Mental Health Training

Autism: A Journey to being Whole, by Laura

Posted by on 5 May, 2021 in Mental Health |

Autism: A Journey to being Whole, by Laura

When I look back over the challenges I’ve faced throughout my life, I quickly realise that lots of these were heightened due to not growing up in an ‘Autism-ready’ world and that many could have been managed much better, had the signs been identified and appropriate support been offered. Prior to recognising and learning many signs of Autism, my family and I never had the answers as to why I was always “rude” as a child (I would repeatedly call “Mum, Mum, Mum”, whilst my mum would be speaking to others, and even now, I struggle to identify when exactly is my time to speak) or whenever we had ‘fun’ (fun being objective, of course) days out, these would end up spoilt by “meltdowns” (consisting of inappropriate behaviour or phrases, lashing out, refusal to walk, or tantrums – again, ‘meltdowns’ are something which still feel very real, though now these cause arguments with the ones I’m closest to, lashing out in terms of pushing those closest to me away, and ‘self-destruct mode’ – this is where I have to battle within myself not to complete suicide or to not self-harm), or how the refusal to eat anything but pancakes was actually a sign of Autism, as opposed to being a “fussy eater” (as you can likely now see, I’m no stranger when it comes to food, however I have a list of ‘safe foods’ and I won’t stray far from this. Unfortunately, it also doesn’t contain the healthiest of food choices, and I feel the need to binge eat, in fear that there will be nothing left that I can eat (in terms of taste and texture)).

When the meltdowns occurred as a child, looking back, I believe there were many contributing factors, namely, overwhelming in terms of sensory overload and social anxiety, in addition to the pressure of ensuring I enjoyed the day out as planned. Only matters of weeks later, I would express to my mum how much fun I’d had; she, of course, felt frustration and confusion, as the days wouldn’t feel so much so at the time.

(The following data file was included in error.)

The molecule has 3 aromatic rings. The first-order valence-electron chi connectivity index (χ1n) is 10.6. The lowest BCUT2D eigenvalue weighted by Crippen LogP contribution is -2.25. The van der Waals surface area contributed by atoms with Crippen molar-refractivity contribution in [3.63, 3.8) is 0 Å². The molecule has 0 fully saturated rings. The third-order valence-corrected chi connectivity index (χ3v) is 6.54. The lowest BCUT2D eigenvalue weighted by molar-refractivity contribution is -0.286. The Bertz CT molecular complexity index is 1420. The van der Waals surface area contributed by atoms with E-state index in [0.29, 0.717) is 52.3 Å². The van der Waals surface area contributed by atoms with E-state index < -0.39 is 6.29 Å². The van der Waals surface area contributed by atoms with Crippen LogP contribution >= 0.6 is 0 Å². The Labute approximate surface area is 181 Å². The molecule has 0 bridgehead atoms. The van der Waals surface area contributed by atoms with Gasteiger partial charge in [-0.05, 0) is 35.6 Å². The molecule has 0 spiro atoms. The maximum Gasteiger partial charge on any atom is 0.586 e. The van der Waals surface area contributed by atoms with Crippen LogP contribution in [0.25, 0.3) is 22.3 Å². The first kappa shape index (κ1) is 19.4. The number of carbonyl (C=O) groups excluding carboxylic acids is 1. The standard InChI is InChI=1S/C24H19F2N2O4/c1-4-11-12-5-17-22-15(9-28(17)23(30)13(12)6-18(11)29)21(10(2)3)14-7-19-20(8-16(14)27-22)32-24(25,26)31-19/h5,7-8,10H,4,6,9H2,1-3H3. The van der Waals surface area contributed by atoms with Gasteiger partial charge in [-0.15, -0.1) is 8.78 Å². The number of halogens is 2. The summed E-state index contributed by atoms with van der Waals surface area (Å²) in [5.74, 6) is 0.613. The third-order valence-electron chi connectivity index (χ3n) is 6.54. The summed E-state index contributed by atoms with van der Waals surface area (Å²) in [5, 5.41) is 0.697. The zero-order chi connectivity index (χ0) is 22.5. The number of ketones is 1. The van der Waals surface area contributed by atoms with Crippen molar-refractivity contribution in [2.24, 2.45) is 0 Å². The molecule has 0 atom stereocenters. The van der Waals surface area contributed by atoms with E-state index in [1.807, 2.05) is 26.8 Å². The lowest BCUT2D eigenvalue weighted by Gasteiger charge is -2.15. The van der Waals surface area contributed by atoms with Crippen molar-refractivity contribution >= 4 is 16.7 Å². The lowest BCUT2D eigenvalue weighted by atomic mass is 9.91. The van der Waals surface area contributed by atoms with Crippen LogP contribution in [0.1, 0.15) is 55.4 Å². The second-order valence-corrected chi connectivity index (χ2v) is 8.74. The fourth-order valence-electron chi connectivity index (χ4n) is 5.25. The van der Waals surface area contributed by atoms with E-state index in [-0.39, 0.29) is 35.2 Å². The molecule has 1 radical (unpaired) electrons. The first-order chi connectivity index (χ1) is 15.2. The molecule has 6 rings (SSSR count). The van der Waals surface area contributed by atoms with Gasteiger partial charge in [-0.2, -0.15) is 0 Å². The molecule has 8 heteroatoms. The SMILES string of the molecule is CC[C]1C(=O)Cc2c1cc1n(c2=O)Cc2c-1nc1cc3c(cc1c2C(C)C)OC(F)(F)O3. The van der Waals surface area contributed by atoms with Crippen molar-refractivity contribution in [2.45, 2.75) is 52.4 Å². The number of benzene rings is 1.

As I’ve aged and matured in my understanding and self-awareness (or does that contradict the Autism in me?), I have learnt to spot the signs and triggers from the near offset. I can openly say, that holiday’s, Christmas and planned days out, are big triggers for me, including meeting up with extended family (that is, those who don’t reside in my home). I find the overwhelming sensory environment real, of sound and chaos, and again, the pressure to ‘enjoy myself’ just too much. I can feel the meltdown building inside me; from a small spark right in my core, it grows, I feel a numbing sensation radiating from just below my chest, down to my thighs, passing through my legs, to my toes, and right the way up into my brain. I feel out of control, angry, frustrated, unable to rationalise or think clearly, begin to reject the ones I love, until reaching utter ‘self-destruct’. By this point, there’s nothing to pull me back with. I feel impulsive and a great desire to act upon these feelings. I feel isolated and alone by the desire of suicidal thoughts and I begin the battle against the “thing” within me, not to act upon these. I’m left feeling exhausted, both emotionally and physically, and alone in the sense that other’s around don’t truly understand, despite me not being entirely certain that I actually want their compassion or support, after all.

When I think of the ‘challenges’ I’ve faced, I’m immediately plunged deep into my mind; it’s almost as if I’m virtually transported through my life but with a now different lens of Autism self-awareness, however significant or insignificant certain features may be, and I’m flicking through each specific memory, like a group of trailers for a movie, but on high speed. I can stop at each specific memory, knowing exactly where it is stored away in the world’s largest library – chronological order, all bunched together, but all so separate, in a disordered, but perfect formation, the details which seem unnoticeable to others, are still as vivid as they were, the first time I lived them through.